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July 10, 2013
By Dan Namowitz
An instrument pilot was planning a flight to Logan International Airport in Boston, Mass., from an airport about 150 miles to the northeast. He thought he knew what routing to expect, and could recite the clearance from memory from having heard it being assigned, day in and day out, to regional airline flights plying the route.
The anticipated clearance was a pretty straightforward package: radar vectors, then direct to a VOR, then an airway to SCUPP, and then direct. So often was the readback heard on the local frequency that SCUPP had become a sort of aeronautical synonym for Beantown, despite being less charismatically named than the nearby SATAN, WITCH, or LBSTA (“lobstah”).
The pilot may have had the clearance nailed in memory from constant exposure to radio readbacks, but he hadn’t actually spread charts and noticed where a clearance to SCUPP would take him.
Doing so brought a surprise—and a decision not to accept any routing that would take him farther east than WIMPY. He discovered that SCUPP is a point on V137, 37 DME northeast of the Boston VOR.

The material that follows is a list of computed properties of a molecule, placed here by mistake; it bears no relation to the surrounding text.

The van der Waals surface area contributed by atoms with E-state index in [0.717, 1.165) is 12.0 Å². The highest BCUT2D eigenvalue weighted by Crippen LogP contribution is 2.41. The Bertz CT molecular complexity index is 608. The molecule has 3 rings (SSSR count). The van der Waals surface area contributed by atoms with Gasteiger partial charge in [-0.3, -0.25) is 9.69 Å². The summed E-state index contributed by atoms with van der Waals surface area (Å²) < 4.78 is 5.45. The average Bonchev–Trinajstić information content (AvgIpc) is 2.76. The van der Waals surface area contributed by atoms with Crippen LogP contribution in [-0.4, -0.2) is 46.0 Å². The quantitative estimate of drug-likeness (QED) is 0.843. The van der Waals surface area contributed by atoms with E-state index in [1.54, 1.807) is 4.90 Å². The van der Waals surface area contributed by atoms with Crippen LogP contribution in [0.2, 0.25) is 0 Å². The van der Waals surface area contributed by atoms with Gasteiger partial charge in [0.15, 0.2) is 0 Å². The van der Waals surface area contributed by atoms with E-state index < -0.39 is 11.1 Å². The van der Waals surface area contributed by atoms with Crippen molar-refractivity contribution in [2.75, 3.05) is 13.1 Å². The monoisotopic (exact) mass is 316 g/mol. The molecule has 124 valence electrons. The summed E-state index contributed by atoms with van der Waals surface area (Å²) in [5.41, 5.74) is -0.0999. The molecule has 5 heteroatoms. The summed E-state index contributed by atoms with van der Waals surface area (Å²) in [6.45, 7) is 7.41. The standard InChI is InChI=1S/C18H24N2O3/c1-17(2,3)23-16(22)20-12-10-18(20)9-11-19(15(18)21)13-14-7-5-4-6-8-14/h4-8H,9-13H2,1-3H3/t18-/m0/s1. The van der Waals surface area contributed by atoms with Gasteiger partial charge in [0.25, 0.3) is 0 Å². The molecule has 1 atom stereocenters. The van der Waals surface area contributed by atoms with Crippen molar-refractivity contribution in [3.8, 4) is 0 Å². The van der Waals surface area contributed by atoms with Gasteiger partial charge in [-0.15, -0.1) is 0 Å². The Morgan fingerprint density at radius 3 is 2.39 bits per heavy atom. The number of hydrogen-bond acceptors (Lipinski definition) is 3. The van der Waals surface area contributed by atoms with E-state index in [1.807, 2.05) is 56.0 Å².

That is to say, the intersection is offshore. Well offshore—requiring extended flight over cold Atlantic waters.
Is that a problem?
Depends how you view the idea of flight beyond gliding distance from shore in a single-engine airplane. In any case, it points up the need to keep from getting in over your head.
A routing to SCUPP might be unlikely for the type aircraft involved. But without a preferred routing available to study, uncertainty requires that you stand ready to examine the clearance you receive, look it over, and make a prompt decision whether to accept it or decline.
So go ahead and file your own preferred route. With luck, you’ll hear “Cleared as filed.” Possibly you will be instructed to “stand by for a full route clearance.” That might bring either good or bad news, but a routing via SATAN would keep you warm and dry.
Some pilots play the system, accepting SCUPP and then requesting amended clearance en route—clever, but a decision that could turn a destination into a destiny. “Once the clearance is accepted, a pilot is required to comply with ATC instructions,” reminds the Instrument Flying Handbook.
Bottom line: Shun shortcuts, resist ruses, keep control of the situation.
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AOPA thanks our members for their continued support in protecting the freedom to fly.